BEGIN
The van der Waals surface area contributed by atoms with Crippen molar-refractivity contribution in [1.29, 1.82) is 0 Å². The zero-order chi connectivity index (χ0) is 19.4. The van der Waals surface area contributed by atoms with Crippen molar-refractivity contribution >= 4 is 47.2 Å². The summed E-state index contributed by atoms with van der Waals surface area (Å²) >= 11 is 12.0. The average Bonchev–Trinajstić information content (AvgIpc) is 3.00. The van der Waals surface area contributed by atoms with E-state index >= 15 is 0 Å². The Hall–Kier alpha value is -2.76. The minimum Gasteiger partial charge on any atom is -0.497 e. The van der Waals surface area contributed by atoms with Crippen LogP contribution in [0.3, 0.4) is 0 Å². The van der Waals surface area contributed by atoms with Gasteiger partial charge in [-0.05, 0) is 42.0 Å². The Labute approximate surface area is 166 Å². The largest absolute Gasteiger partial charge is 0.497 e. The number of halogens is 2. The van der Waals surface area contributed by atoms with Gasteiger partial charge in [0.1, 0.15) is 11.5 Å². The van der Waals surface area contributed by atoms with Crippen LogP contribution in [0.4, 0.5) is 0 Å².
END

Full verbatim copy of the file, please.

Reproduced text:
The van der Waals surface area contributed by atoms with Crippen molar-refractivity contribution in [1.29, 1.82) is 0 Å². The zero-order chi connectivity index (χ0) is 19.4. The van der Waals surface area contributed by atoms with Crippen molar-refractivity contribution >= 4 is 47.2 Å². The summed E-state index contributed by atoms with van der Waals surface area (Å²) >= 11 is 12.0. The average Bonchev–Trinajstić information content (AvgIpc) is 3.00. The van der Waals surface area contributed by atoms with E-state index >= 15 is 0 Å². The Hall–Kier alpha value is -2.76. The minimum Gasteiger partial charge on any atom is -0.497 e. The van der Waals surface area contributed by atoms with Crippen LogP contribution in [0.3, 0.4) is 0 Å². The van der Waals surface area contributed by atoms with Gasteiger partial charge in [-0.05, 0) is 42.0 Å². The Labute approximate surface area is 166 Å². The largest absolute Gasteiger partial charge is 0.497 e. The number of halogens is 2. The van der Waals surface area contributed by atoms with Gasteiger partial charge in [0.1, 0.15) is 11.5 Å². The van der Waals surface area contributed by atoms with Crippen LogP contribution in [0.4, 0.5) is 0 Å².